What is the basis of the claim by proponents of nuclear power that nuclear power plants can be operated safely?
For decades, nuclear proponents have defended the safety of nuclear plants using what they claimed were mathematically-sound probability estimates of low risk. Engineers provided estimates of the probability of failure for every component in the plant’s operating systems. By chaining all of probability estimates together, the engineers ended up with a final estimate of the over-all probability that the plant could be run without endangering the public.
To no one’s surprise, the nuclear industry and government regulators insisted that this process proved mathematically that nuclear plants posed a very small threat. There were serious critics of this claim, but they struggled to make themselves heard over the industry/government juggernaut.
But the safety engineers were unable to estimate the probabilities of what actually happened in one accident after another, from Three Mile Island to Chernobyl to Fukushima. What was missing from all of the fanciful calculations of probability was any acknowledgement of the fundamental impossibility of predicting in advance everything that could go wrong, an admission that would have been gravely damaging to the industry’s public relations efforts to sell “safety.”
A new report from the EU’s European Environment Agency (EEA) demolishes the probabilistic foundations of the nuclear industry’s safety calculations. The 750-page EEA report (Late Lessons from Early Warnings) draws on twenty case studies of the launching of controversial technologies. The chapter on nuclear power, “Late lessons from Chernobyl, early warnings from Fukushima,” concludes that the industry’s claims about safety are based on a deep philosophical mistake. The report shows how the commercial nuclear industry and government regulatory agencies (AEC, NRC) have consistently transmuted the great uncertainties about operating this unforgiving technology into the reassuring certainty of probability estimates.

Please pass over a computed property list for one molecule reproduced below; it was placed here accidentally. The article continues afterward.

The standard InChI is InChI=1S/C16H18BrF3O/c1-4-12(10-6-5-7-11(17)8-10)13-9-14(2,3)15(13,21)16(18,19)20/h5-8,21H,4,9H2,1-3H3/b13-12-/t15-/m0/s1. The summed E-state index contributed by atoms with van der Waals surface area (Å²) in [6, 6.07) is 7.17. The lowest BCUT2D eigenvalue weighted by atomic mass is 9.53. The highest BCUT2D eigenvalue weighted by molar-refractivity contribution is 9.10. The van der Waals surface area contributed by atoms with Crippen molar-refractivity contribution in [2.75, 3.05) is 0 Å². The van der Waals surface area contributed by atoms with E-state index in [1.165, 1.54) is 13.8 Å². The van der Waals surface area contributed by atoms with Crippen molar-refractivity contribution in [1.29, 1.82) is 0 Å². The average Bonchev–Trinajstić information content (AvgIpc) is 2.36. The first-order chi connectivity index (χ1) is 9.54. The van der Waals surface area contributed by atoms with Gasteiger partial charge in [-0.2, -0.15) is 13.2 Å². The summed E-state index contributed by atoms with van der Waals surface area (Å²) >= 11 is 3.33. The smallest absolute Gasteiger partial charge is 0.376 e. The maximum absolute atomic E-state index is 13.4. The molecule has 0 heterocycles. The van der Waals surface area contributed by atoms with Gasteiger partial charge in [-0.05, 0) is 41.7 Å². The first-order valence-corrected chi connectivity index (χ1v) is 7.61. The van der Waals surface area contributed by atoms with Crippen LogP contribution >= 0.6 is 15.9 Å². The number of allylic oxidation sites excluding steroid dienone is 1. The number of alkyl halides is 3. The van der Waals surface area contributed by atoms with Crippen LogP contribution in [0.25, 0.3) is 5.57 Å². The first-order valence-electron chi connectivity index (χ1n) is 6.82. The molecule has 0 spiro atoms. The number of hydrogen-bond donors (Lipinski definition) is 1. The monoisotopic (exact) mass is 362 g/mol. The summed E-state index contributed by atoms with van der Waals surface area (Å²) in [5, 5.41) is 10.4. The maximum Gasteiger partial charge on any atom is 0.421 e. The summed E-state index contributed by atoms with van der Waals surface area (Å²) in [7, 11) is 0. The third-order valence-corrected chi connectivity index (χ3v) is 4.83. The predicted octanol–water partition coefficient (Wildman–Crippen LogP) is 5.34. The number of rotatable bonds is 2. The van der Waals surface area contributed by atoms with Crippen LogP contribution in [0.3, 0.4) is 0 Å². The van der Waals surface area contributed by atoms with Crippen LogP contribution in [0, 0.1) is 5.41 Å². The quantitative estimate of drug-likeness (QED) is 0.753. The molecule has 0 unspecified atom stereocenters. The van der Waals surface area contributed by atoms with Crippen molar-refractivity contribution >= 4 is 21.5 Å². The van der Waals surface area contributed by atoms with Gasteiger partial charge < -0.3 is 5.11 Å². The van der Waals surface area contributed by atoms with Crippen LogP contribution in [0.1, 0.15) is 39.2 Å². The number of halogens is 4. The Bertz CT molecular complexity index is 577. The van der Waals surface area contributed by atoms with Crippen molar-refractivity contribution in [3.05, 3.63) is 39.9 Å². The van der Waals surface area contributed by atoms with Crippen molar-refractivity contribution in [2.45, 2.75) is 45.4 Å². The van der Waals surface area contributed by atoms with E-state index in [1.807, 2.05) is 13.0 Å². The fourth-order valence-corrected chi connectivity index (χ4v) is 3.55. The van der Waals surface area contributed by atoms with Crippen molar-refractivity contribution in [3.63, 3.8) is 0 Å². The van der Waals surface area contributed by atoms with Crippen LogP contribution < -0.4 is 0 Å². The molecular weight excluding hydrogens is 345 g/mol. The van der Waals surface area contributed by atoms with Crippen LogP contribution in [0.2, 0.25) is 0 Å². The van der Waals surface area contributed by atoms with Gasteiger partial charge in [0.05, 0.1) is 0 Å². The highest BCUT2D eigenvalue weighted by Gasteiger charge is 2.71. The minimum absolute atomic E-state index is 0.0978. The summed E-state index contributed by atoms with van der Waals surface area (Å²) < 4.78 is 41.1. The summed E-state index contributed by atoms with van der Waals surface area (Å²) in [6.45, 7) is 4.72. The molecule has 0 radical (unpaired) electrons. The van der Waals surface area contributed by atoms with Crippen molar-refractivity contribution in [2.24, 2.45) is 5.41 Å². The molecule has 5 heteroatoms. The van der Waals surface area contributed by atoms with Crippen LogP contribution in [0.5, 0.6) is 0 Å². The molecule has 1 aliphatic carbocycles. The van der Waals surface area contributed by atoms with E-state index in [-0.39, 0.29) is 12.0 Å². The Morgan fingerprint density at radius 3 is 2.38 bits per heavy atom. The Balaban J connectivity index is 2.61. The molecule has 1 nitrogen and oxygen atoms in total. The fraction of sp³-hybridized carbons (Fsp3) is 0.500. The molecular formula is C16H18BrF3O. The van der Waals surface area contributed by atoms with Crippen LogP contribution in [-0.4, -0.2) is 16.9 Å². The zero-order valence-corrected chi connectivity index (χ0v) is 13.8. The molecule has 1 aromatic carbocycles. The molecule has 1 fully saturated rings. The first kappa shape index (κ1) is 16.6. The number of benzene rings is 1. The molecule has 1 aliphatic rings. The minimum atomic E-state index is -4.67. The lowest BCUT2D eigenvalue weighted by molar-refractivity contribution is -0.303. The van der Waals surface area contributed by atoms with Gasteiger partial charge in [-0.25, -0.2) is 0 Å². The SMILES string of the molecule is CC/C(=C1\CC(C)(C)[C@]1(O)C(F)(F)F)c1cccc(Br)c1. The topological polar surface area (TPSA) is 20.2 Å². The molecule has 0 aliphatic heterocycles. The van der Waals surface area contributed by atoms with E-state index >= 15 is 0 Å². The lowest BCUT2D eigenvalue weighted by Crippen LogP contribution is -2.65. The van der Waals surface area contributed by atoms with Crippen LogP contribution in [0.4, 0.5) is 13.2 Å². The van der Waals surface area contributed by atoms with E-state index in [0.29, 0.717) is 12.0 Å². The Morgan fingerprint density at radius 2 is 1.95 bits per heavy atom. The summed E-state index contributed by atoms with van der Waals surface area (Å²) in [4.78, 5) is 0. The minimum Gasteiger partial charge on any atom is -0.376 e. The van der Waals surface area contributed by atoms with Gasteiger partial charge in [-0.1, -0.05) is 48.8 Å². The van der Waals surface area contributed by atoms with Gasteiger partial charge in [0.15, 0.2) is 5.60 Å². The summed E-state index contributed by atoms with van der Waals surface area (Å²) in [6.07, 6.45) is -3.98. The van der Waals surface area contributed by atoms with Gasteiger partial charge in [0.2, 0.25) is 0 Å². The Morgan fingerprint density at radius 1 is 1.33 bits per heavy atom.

The failure to predict severe accidents ought to be embarrassing, to say the least, if not a deal breaker for any country considering building nuclear plants. But instead of openly admitting the philosophical unreliability of using probabilities to estimate the risk of operating such complex machines, nuclear proponents use a wonderful phrase that covers all of their sins of probability omissions: a “beyond design basis accident.”
The term is used, according to the Nuclear Regulatory Commission’s glossary,
as a technical way to discuss accident sequences that are possible but were not fully considered in the design process because they were judged to be too unlikely. (In that sense, they are considered beyond the scope of design-basis accidents that a nuclear facility must be designed and built to withstand.) As the regulatory process strives to be as thorough as possible, “beyond design-basis” accident sequences are analyzed to fully understand the capability of a design.
According to this definition, nuclear engineers foresaw all the accident sequences that could lead to the various “beyond design basis accidents” that have occurred, but chose not to “fully consider” them because the engineers “judged [these accident sequences] to be too unlikely.” Thus the failure was not one of failing to anticipate the danger, but something entirely different, a failure of judgment about a danger that was known, but put aside as “unlikely.”
This definition begs the question of whether there is, or should be, another term to describe accidents that the engineers failed to recognize during the design process, a Dr. Seussian “beyond the beyond design basis accident.”
The term is one of those dexterous phrases that simultaneously affirms and denies the existence of a problem. If the probability estimates were correct, then there could never be a “beyond design basis accident.” But when a serious accident does occur, the term closes the discussion. Once a “beyond design basis accident” has taken place, regulatory bodies engage in ritualistic investigations that end up with recommendations for changes that bring the causes of the latest accident inside the boundaries of “design basis accidents.” Any questions about how it is possible for “beyond design basis accidents” to occur disappear into the probabilistic fog.